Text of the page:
NOVEMBER 27, 2012
MR. MARK ROSENFIELD
There is no generally accepted definition of organized crime yet, due mostly to the rapid development and shifting of the forms in which organized crime appears. Since high professionalism, organization and nearly boundless financial means are characteristic for organized crime, the circumstances in this field are constantly irritating. The earnings represent an ever increasing danger for the State and the Society, since organized crime invests them on one side in entirely legal business - money laundry; while on the other side they characterize an enormous fraud to be expected. This is the reason why a political question appears here, namely, how a certain society can take care of the safety of its inhabitants and it’s State as an organization. Corruption and organized crime are serious criminal phenomena, but they are also much more than that. Not only is organized crime an obstruction to national development and globalization, but with its links to terrorist groups all over the world. It’s become a threat to national security to the United States, and opening Societies. The threat that these actions of organized crime presents is compounded because worldwide criminal organizations often act with the tacit or explicit support of state authorities. Throughout the history of criminological thought, various theories on crime causation have been formulated. Unfortunately, many questions as to why individuals commit crime still remain unanswered. Wilson and Hernstein (1985) argue such a phenomenon is due to bad theories yielding incomplete views about the world. This can be explained, in this writer’s opinion, by a lack of integration among the major theorists of past and present instead choosing to limit the search for answers within the realm of their chosen perspective. By combining the ideas expressed by the concepts of differential association (Sutherland 1949) and anomie (Merton 1938) the present theory attempts to provide a more accurate and exhaustive explanation as to why some individuals commit crime where others do not. The first fragment of this paper briefly explains the workings of a good theory. Furthermore, the sources from which the theory of criminal craving draws upon are outlined specifying any changes or improvements made. The next section presents the assumptions made about human personality disagreeing only one instinctive human feature exists, craving, and even that is eventually formed by the situation. The concepts associated with the theory, the causal process involving craving to criminal behavior, and a list of propositions tying the abovementioned concepts to one another are existing. Continuing, an outline of the three main hypotheses connected with the theory of criminal desire is presented along with an rationalization of its falsifiability. The theory’s broad historical context and strong clarifying power is then discussed followed by a portrayal of the various criminal justice policy implications brought into light. THEORY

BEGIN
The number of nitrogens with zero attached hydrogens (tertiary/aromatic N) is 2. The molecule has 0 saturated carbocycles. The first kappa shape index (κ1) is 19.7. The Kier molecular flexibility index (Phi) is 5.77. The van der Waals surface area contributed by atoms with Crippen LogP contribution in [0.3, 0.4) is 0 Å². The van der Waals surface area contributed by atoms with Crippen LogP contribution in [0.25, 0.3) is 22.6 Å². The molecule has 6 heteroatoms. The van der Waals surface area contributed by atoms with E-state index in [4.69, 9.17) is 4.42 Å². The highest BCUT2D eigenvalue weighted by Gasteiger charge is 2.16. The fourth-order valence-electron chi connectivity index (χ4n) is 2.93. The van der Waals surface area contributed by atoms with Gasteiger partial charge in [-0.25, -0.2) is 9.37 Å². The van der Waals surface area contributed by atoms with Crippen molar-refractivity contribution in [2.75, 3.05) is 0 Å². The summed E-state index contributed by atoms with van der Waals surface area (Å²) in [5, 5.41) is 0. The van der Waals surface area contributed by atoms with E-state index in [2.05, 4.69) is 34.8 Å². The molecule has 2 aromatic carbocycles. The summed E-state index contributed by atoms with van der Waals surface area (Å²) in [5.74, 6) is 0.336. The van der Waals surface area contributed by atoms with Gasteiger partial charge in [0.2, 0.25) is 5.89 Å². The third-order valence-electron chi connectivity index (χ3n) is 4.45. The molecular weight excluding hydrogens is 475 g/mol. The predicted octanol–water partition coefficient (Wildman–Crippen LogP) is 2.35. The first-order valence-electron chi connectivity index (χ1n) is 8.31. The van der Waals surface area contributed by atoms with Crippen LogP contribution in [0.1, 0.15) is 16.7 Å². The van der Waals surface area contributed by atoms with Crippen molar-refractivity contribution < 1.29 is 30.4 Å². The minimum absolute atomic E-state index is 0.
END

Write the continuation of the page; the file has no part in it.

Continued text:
Merton (1967:39) theory “refers to reasonable organized sets of propositions from which observed uniformities can be consequential.” In regards to what constitutes a good theory Sutton and Staw (1995) argue that a general lack in concurrence exists among scholars. While this is true, a general theme can be practical in the literature. Social scientists primarily agree that the explanation principle of any theory includes justification and calculation. This is accomplished through the use of concepts planned in such a way that causal associations are anticipated explaining how and why assorted phenomenon exists.
While the theory of criminal craving constitutes a new suggestion within the criminological field, it is by no means an innovative theory. The ideas from two popular theories were collective and somewhat distorted in an attempt that on...